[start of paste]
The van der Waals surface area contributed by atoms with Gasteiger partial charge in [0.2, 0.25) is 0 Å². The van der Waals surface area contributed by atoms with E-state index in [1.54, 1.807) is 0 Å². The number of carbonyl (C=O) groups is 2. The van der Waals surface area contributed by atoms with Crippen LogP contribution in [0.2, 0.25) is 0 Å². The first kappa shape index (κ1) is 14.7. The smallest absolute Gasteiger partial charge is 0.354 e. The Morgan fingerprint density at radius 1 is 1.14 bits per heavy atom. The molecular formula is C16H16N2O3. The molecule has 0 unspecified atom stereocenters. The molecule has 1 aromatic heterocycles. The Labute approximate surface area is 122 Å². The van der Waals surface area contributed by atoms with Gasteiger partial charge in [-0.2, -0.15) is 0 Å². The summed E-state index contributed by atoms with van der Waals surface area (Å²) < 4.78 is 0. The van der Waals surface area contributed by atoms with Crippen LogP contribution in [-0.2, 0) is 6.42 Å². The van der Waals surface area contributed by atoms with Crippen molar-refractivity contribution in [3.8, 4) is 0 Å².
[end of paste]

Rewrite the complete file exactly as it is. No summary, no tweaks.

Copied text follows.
The van der Waals surface area contributed by atoms with Gasteiger partial charge in [0.2, 0.25) is 0 Å². The van der Waals surface area contributed by atoms with E-state index in [1.54, 1.807) is 0 Å². The number of carbonyl (C=O) groups is 2. The van der Waals surface area contributed by atoms with Crippen LogP contribution in [0.2, 0.25) is 0 Å². The first kappa shape index (κ1) is 14.7. The smallest absolute Gasteiger partial charge is 0.354 e. The Morgan fingerprint density at radius 1 is 1.14 bits per heavy atom. The molecular formula is C16H16N2O3. The molecule has 0 unspecified atom stereocenters. The molecule has 1 aromatic heterocycles. The Labute approximate surface area is 122 Å². The van der Waals surface area contributed by atoms with Gasteiger partial charge in [-0.2, -0.15) is 0 Å². The summed E-state index contributed by atoms with van der Waals surface area (Å²) < 4.78 is 0. The van der Waals surface area contributed by atoms with Crippen LogP contribution in [-0.2, 0) is 6.42 Å². The van der Waals surface area contributed by atoms with Crippen molar-refractivity contribution in [3.8, 4) is 0 Å².